Tropical Storm Cindy Highlights Need for Improved Infrastructure

Tropical Storm Cindy Highlights Need for Improved Infrastructure

by Laura Jackson, Program & Grants Coordinator

Mobile Baykeeper Program Interns record one of several sanitary sewer overflows (SSOs) that occurred in Mobile and Baldwin Counties during Tropical Storm Cindy on June 20-23, 2017.

As the sun has finally begun to make its way out, we reflect upon the issues that followed in the wake of Tropical Storm Cindy a few weeks back. Heavy rainfall covered Mobile and Baldwin Counties from June 20-23 with upwards of eight inches of rain in some areas. With so many days of heavy rain, our area saw some intense flooding. A storm like this can easily overwhelm a city’s sewer system and cause untreated sewage to flow into nearby rivers and streams. 

Unfortunately, though, we can’t blame this issue on rain alone. As one of the rainiest cities in the country, we need better infrastructure systems in place to withstand the amount of rainfall we receive each year, and most importantly - protect our health. Keep in mind – June typically is not even the rainiest time of the year in Coastal Alabama. These sewer overflows also happened at the beginning of peak summer season, where locals and tourists flock to area waterways for swimming, fishing, and boating. Jeopardizing our ability to enjoy these natural resources is unacceptable. 

The estimated amount of sewage that overflowed from this storm totaled 15.2 million gallons over 50,274 minutes! From this amount, approximately 8.5 million gallons (just over half!) entered Three-Mile Creek, which was once the City’s drinking water supply in the 1950s.

These incidents continue to remind us that without smart infrastructure investments and proper maintenance, we are left with damaged and aging sewer collection systems that chronically pollute our waterways.

Sanitary sewage overflows (SSOs) pose a substantial risk to waterways because they contain residential and industrial wastewater, including untreated human waste, toxic metals, pesticides, petroleum products, and untreated pathogenic bacteria. Contact with pathogenic bacteria can lead to diseases such as E. coli, while metals and petroleum products can contain chemicals linked to brain damage and cancer.

Despite this threat, there is a lack of adequate and consistent public notification of SSOs. Wouldn’t you want to know if a sewage spill occurred in a waterway you regularly use for recreation?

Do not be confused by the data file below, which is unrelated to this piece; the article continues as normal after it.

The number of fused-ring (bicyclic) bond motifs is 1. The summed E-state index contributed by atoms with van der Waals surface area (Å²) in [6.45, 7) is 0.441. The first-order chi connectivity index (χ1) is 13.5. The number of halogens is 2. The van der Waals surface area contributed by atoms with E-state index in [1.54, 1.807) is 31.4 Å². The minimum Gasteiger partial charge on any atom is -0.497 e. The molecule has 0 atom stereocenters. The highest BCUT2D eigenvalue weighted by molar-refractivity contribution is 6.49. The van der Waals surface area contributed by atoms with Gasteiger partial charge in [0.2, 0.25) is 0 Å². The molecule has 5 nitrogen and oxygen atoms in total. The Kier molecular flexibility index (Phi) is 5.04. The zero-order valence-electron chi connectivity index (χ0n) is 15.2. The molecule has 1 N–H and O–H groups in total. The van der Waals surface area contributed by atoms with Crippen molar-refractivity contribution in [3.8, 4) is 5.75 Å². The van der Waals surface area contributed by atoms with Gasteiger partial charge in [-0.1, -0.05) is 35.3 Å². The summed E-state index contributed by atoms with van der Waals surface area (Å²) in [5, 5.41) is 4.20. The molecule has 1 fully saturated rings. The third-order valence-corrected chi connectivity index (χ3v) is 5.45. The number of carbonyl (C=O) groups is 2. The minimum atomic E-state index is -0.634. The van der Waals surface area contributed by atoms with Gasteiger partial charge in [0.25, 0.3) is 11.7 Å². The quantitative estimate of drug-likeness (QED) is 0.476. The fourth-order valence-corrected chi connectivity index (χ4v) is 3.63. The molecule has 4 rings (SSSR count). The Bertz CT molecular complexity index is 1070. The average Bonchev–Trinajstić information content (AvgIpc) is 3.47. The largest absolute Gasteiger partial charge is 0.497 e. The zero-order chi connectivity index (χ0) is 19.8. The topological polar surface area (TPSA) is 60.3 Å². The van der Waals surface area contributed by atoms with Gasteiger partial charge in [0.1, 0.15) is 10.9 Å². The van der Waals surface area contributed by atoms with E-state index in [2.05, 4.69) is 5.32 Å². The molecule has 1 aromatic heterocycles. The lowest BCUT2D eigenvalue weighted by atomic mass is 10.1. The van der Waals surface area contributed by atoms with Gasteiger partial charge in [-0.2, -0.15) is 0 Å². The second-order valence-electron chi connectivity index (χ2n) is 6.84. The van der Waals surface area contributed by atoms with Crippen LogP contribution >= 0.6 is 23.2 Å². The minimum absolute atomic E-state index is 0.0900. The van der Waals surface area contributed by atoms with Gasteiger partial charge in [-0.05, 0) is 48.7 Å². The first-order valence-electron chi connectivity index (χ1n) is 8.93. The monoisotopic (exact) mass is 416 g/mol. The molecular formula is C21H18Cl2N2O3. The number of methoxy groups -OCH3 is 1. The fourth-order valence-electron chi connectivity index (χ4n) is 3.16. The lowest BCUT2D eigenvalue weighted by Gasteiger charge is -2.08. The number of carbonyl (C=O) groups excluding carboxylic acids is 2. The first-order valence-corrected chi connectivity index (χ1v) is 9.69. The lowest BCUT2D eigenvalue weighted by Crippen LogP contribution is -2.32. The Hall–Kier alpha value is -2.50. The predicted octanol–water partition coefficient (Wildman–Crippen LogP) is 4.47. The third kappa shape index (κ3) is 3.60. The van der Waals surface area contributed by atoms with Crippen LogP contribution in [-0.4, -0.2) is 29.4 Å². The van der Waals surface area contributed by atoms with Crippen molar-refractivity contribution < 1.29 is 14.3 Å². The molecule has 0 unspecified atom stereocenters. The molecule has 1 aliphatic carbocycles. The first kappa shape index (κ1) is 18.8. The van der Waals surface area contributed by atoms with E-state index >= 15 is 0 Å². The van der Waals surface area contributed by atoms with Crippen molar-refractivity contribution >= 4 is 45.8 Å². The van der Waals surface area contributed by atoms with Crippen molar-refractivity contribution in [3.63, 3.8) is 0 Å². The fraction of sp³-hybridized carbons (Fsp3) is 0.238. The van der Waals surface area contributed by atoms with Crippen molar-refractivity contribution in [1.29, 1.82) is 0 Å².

That's why, alongside eight other conservation groups from across the state, we petitioned Alabama’s Environmental Management Commission (EMC) to write regulations requiring sewage treatment facilities to notify the public when they are exposed to sewage spills and overflows (read the petition here).

We believe that we have a fundamental right to know when raw sewage threatens your safety while swimming, fishing, or paddling. This information can be used to protect yourself and your family from the serious consequences of sewage pollution. You can read more about this campaign by clicking here.  

Program Staff and Interns safely patrolled the streets during the storm to document and verify sewer overflows in the area. Staff will continue to patrol the area after storms and research SSOs so that you may stay informed.

To stay updated, be sure to subscribe to our e-mail list and follow our social media accounts (Facebook, Twitter, Instagram, YouTube). We also have a web tool, the Sewage Spill Explorer, to help better educate citizens on the various threats associated with sewer spills in a visually appealing, user-friendly manner. 



But, what else can you do to help improve our sewer issue? 

1. Contact your elected officials. Our elected officials should invest in infrastructure projects that are related to sewer and stormwater, not just the infrastructure like roads and buildings that are “easy on the eye”. However, the infrastructure below us is just as important -flooded streets containing harmful and disgusting sewage.  

2. Contact the Alabama RESTORE Council. Funds from the Clean Water Act/RESTORE Act, National Fish and Wildlife Foundation (NFWF) funds and the Natural Resource Damage Assessment (NRDA) can also be used for much needed stormwater, wastewater and other infrastructure needs. The Council needs to select projects that support the triple bottom line benefitting the environment, economy, and the community.

What’s the big picture?

Consistent investment and maintenance of sewer collection systems is necessary to decrease the frequency and severity of sewer overflows in Coastal Alabama. This will make us more equipped to withstand storms such as Tropical Storm Cindy and all of the rainy weather we receive throughout the year. Mobile Baykeeper is dedicated to being the advocate for more resources to repair and replace damaged and aging sewer infrastructure. We will continue working with utility providers to identify solutions to these issues and advocate for more resources devoted to improving our aging infrastructure.